SPARTA, Tenn. (WTVF) — The FBI is investigating circumstances surrounding the arrest of a woman in White County.
The woman was repeatedly bitten by a police dog as she was taken into custody on April 3.
Tonya Qualls, 40, suffered wounds to her arms and legs.
Qualls has a history of non-violent drug offenses and was wanted on probation violation.
After District Attorney Bryant Dunaway viewed body camera video of the arrest, he asked the FBI to investigate, and his office withdrew the resisting arrest guilty plea Ms. Qualls made days after her arrest.
NewsChannel 5 Investigates obtained the body camera video which shows the moment deputies entered the apartment where Tonya Qualls ran to hide.
White County Sheriff's Deputy Brandon Young announced that his dog would bite Qualls if she didn't come out.
"Sheriff's Office. Come out or you will be bit," Young said.
When Young released the dog, it began searching each room in the apartment.
They eventually found Qualls hunched down in a bathroom closet - unarmed.
Young seemed to command his dog to attack Qualls several times.
She yelled, "Okay I'm coming out."
The next few violent moments became the focus of an Internal Affairs Report by the White County Sheriff's Department which was obtained by NewsChannel 5 Investigates.
The Internal Affairs Report stated Brandon Young told his dog to "engage Qualls 12 times."
NewsChannel 5 Investigates showed the body camera video to attorney Richard Brooks, who has sued White County in the past, but is not involved in this case.
"That's what he kept saying. Get her buddy. Get her buddy. Get her buddy," Brooks said
Qualls screamed the deputy's first name as he ordered the dog to keep attacking.
"I surrender. I surrender. What else could she have done?" Brooks asked as he watched the video.
The dog continued biting Qualls' leg - even as the handcuffs were being put on.
Young kept demanding to see Qualls' hands.
In his report, Young claimed Qualls "began to resist the dog by trying to shove him away."
He wrote it was "unknown if Qualls had any weapons" - she didn't.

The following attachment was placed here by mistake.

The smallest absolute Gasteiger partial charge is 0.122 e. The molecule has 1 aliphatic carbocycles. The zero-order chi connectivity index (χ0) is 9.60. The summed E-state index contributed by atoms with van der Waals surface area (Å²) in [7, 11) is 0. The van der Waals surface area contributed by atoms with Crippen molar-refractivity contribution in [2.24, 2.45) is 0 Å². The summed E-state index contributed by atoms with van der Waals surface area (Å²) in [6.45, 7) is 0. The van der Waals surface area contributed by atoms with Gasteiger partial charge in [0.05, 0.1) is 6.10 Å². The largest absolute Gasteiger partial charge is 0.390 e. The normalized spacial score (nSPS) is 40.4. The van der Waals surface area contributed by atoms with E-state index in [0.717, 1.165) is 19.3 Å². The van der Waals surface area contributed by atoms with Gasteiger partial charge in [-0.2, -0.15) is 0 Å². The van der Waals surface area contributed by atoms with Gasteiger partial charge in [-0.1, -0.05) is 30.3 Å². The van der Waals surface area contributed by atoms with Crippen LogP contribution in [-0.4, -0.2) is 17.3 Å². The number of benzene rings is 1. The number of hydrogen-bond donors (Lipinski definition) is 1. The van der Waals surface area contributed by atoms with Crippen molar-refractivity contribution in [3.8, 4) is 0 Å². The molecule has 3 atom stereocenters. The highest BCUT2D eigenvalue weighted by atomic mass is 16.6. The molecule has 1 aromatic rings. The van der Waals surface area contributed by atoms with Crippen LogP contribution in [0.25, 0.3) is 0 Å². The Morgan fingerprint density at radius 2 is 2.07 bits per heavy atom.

He charged her with resisting arrest, and days later Qualls pleaded guilty.
NewsChannel 5 Investigates asked, "Is she resisting in your opinion?"
Richard Brooks responded, "No. She's not resisting. What's she done to resist? How is she going to resist that dog?"
District Attorney Bryant Dunaway agreed.
In court documents dated May 27 he wrote, "After review of the body camera video the State of Tennessee does not believe that all elements of the offense of Resisting Arrest were committed by Defendant Tonya Qualls."
He further stated it would be an "injustice for that conviction to stand."
Other charges against Qualls remained, but the Resisting Arrest conviction was withdrawn.
Dunaway said he then asked the FBI to investigate.
"I think that was definitely an excessive use of force," Richard Brooks said.
That's what White County's own Internal Affairs investigation found.
It stated, "possible criminal charges could arise against the deputies."
But according to the Internal Affairs report, White County Sheriff Steve Page did not want the case to go outside his department.
Investigators quote the sheriff as saying "He (Brandon) is getting suspended for four days, being sent for more training and is getting a write up in his file and that's the end of it! It is not going any further! Does everyone understand?"
NewsChannel 5 Investigates asked, "Why do you think the Sheriff didn't want this go any further?"
Richard Brooks responded, "Because they protect themselves."
But White County investigators pushed back against the Sheriff and "suggested if we do not involve another agency in the in the investigation it may give the appearance the Sheriff's Department is not willing or able to police itself."
The man who oversaw that Internal Affairs report was fired shortly after it came out.
Captain John Ford was an 18 year veteran of the White County Sheriff's Department.
He believes he was fired because he wanted to take the case outside the sheriff's department to the District Attorney.
Ford has hired an attorney and declined to comment to NewsChannel 5 Investigates.
Sheriff Steve Page sent a long statement which stated, "The Internal Affairs investigation from John Ford and Scott Muncy on April 8 was incomplete."
He stated, "The case file did not obtain significant material information that pertained to allegations of misconduct."
He said he did not want "subject an employee to an external investigation without first gathering critical evidence."
The Sheriff said John Ford was terminated because he was "habitually insubordinate."
He said "Any interpretation of his termination that suggests otherwise is inaccurate."
The body cam video shows Qualls in an ambulance after her arrest with wounds to her arms and legs.
"She's going to have scars and plastic surgery is going to have to be done," Richard Brooks said as he looked at the video.
It's the result of a violent arrest that some say went way too far.
District Attorney Bryant Dunaway told NewsChannel 5 Investigates the FBI investigation goes beyond the arrest.
"In an unusual move, District Attorney Bryant Dunaway dismissed 25 cases brought by deputy Brandon Young in June."
Sheriff Steve Page stated, "As of July 1, 2020, the deputy involved in the incident has resigned from his position."
Here is the entire statement from the White County Sheriff's Office: